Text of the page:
Big media stocks have fallen out of favor. But investors should consider Twenty-First Century Fox, which is investing in growth.» Read More
Tonight, the masters of Wall Street are going face to face with some of the best business school students in the country. Students from Indiana University, Villanova, MIT and USC are bringing their A-game via the webcam.
Leo Terrell, a civil rights attorney and a radio talk show host, told CNBC’s “Morning Call” that Don Imus “is history” because his guests and advertisers will abandon him following his racially charged comments about a women’s basketball team.
Sam Zell, the billionaire investor, is speaking out against Google (GOOG), saying the search engine giant is stealing content and advertising dollars from newspapers across the country. He wants the new media players to start paying more for the old world content they rely on. Can Zell and other men of old media like Sumner Redstone win - boosting newspaper and content stocks in the process? Or will Google flex its muscle and prove too powerful?
Media conglomerate Viacom said on Tuesday it chose Yahoo to provide search and contextual advertising for 33 of its Internet sites in a major boost to Yahoo's new Web ad system.
In this special segment, the masters of Wall Street go face to face with some of the best business school students in the country. Students from Harvard, Yale, Columbia and Wharton are bringing their A-game via the webcam.
One maverick explains how he ended up a Wall Street legend. The other explains his comments regarding YouTube – and gives the students in attendance a pep talk. Investing can be confusing. Luckily, Cramer has mapped out some road rules for all you Home Gamers trying to navigate the jungle that is Wall Street. Think of it as "Mad Money 101" –- some fundamental advice to keep in mind as you play the market. Whether you're a first time investor or a seasoned financier, it's always good to remember the basics.
Philippe Dauman, Viacom’s chief executive officer, told CNBC’s “Squawk on the Street” that he believes wireless distribution of the company’s content will generate significant revenue in the future.
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An unexpected deal between industry titans, News Corp (NWS) and NBC Universal (GE), sent the media world tumbling, today. The long-time adversaries agreed to set aside differences and jointly launch a new website which will compete directly with Youtube, owned by Google (GOOG). The move comes a week after Viacom’s (VIA) $1 billion copyright infringement lawsuit. Can Google play the David to these corporate Goliaths and come out a winner?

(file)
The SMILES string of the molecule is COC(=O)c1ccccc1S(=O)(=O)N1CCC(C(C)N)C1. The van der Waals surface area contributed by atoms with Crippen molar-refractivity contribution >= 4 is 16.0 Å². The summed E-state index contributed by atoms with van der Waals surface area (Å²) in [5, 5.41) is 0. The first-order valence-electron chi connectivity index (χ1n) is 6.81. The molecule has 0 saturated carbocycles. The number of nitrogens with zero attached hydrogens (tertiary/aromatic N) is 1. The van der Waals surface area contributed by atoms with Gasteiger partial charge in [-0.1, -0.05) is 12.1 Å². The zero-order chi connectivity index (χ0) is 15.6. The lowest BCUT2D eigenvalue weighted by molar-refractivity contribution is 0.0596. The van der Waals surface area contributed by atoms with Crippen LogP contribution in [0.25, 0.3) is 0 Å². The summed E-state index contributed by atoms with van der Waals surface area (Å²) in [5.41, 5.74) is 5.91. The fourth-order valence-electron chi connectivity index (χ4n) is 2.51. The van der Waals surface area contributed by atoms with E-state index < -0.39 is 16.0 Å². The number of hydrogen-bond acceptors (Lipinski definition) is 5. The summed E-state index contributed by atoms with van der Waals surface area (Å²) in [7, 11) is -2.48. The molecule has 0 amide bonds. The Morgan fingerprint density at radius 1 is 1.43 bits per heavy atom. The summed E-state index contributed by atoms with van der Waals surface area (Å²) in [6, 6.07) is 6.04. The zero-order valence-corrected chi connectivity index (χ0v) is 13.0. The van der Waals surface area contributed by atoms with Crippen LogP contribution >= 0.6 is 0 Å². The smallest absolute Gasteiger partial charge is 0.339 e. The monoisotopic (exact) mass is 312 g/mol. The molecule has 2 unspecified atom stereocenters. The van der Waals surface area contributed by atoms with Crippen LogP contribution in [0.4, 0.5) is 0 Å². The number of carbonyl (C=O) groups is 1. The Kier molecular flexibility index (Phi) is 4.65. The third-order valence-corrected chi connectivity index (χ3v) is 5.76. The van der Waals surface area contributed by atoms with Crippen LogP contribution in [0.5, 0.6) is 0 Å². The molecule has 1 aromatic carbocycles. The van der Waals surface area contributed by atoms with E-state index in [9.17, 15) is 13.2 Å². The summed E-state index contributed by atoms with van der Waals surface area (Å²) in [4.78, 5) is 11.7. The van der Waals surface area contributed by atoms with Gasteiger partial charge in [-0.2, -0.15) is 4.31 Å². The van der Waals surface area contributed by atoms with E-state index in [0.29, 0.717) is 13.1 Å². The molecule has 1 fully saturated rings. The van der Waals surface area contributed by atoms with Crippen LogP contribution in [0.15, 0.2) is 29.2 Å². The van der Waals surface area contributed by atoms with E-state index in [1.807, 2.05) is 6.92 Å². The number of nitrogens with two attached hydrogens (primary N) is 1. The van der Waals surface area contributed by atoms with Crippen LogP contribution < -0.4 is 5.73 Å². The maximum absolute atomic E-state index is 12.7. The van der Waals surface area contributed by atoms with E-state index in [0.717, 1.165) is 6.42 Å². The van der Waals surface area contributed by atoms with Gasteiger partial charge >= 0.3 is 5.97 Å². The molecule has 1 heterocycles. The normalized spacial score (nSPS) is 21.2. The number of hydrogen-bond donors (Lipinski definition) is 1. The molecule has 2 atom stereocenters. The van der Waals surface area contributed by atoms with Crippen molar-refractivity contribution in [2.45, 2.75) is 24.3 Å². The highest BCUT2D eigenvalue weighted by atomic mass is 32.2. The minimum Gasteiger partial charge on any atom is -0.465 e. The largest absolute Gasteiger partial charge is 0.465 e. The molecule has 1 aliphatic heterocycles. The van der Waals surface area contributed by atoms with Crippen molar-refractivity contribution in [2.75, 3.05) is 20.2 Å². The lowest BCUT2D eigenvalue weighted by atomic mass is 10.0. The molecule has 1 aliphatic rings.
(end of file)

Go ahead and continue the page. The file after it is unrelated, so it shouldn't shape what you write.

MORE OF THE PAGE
Was YouTube a bad acquisition for Google? Wendy's or Mickey D's? How about another pharma stock? Cramer drops the knowledge.Investing can be confusing. Luckily, Cramer has mapped out some road rules for all you Home Gamers trying to navigate the jungle that is Wall Street. Think of it as "Mad Money 101" –- some fundamental advice to keep in mind as you play the market. Whether you're a first time investor or a seasoned financier, it's always good to remember the basics.
The brave Spartan soldiers of "300" enjoyed a one-sided victory at the North American box office for a second weekend, making light work of critically lambasted new challenges from Sandra Bullock and Chris Rock.
Despite what you’re hearing these days, tech isn’t going to bottom any time soon. Don’t get bamboozled by hopeful analysts – hope is not a part of the equation.
Call it a billion-dollar battle of the behemoths, and we the consumers will be caught in the middle. Viacom, owner of MTV, VH1, Nickelodeon, Comedy Central, Paramount and Dreamworks, lets the litigation fly, filing a $1 Billion lawsuit against Google's YouTube alleging the company "harnessed technology to willfully infringe copyrights on a huge scale," with "brazen disregard" of intellectual property laws.
CBS said on Tuesday it would cut Executive Chairman Sumner Redstone's salary and link his compensation more closely to the media company's stock price, settling shareholder litigation over its compensation practices
Media conglomerate Viacom sued Google and its Internet video-sharing site YouTube for more than $1 billion on Tuesday in the biggest challenge yet to the Web search leader's strategy to dominate the online video market.
When it comes to technology it seems like everyday we focus on big-screen this, or big-screen that, but today, thanks to Microsoft, I want to take a look at the small screen in your den or the tiny screen in your pocket.
The Motion Picture Association of America released data Tuesday showing that 63 movies grossed more than $50 million in 2006.
If content is king, there's bitter dissention brewing in the online kingdom, with Microsoft launching later this morning a new front in its assault against Google. Microsoft's associate general counsel Thomas Rubin will deliver a blistering attack on Google to the American Association of Publishers at a meeting in New York City later this morning....
Google may be frustrated in efforts to reach comprehensive deals with major media companies such as NBC or Viacom to put their videos on YouTube, but it is signing up hundreds of smaller media partners, The New York Times reported on Friday.
Viacom profits more than tripled in the fourth quarter following the addition of the DreamWorks studio last year, which swung its movie business to a profit.